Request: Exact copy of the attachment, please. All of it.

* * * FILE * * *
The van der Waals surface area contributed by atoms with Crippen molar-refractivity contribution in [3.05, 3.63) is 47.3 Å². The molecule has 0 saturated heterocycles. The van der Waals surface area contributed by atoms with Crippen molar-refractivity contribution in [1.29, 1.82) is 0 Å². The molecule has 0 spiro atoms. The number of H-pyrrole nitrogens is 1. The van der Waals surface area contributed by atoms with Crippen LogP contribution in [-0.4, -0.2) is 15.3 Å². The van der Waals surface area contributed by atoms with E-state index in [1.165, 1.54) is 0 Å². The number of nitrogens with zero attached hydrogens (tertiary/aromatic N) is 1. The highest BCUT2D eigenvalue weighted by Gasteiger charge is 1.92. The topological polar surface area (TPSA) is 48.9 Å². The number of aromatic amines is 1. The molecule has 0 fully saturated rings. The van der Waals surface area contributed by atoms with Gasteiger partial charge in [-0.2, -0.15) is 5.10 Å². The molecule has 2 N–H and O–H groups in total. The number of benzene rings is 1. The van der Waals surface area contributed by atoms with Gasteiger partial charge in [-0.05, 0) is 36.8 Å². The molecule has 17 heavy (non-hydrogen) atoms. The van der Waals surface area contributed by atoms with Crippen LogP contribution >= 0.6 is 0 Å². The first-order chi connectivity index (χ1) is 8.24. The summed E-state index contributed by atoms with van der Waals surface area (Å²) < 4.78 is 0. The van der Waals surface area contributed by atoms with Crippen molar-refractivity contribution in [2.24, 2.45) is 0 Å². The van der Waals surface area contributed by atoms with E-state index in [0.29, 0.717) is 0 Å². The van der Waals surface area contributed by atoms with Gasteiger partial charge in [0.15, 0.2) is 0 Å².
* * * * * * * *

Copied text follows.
The van der Waals surface area contributed by atoms with Crippen molar-refractivity contribution in [3.05, 3.63) is 47.3 Å². The molecule has 0 saturated heterocycles. The van der Waals surface area contributed by atoms with Crippen molar-refractivity contribution in [1.29, 1.82) is 0 Å². The molecule has 0 spiro atoms. The number of H-pyrrole nitrogens is 1. The van der Waals surface area contributed by atoms with Crippen LogP contribution in [-0.4, -0.2) is 15.3 Å². The van der Waals surface area contributed by atoms with E-state index in [1.165, 1.54) is 0 Å². The number of nitrogens with zero attached hydrogens (tertiary/aromatic N) is 1. The highest BCUT2D eigenvalue weighted by Gasteiger charge is 1.92. The topological polar surface area (TPSA) is 48.9 Å². The number of aromatic amines is 1. The molecule has 0 fully saturated rings. The van der Waals surface area contributed by atoms with Gasteiger partial charge in [-0.2, -0.15) is 5.10 Å². The molecule has 2 N–H and O–H groups in total. The number of benzene rings is 1. The van der Waals surface area contributed by atoms with Gasteiger partial charge in [-0.05, 0) is 36.8 Å². The molecule has 17 heavy (non-hydrogen) atoms. The van der Waals surface area contributed by atoms with Crippen LogP contribution >= 0.6 is 0 Å². The first-order chi connectivity index (χ1) is 8.24. The summed E-state index contributed by atoms with van der Waals surface area (Å²) < 4.78 is 0. The van der Waals surface area contributed by atoms with Crippen molar-refractivity contribution in [2.24, 2.45) is 0 Å². The van der Waals surface area contributed by atoms with E-state index in [0.29, 0.717) is 0 Å². The van der Waals surface area contributed by atoms with Gasteiger partial charge in [0.15, 0.2) is 0 Å².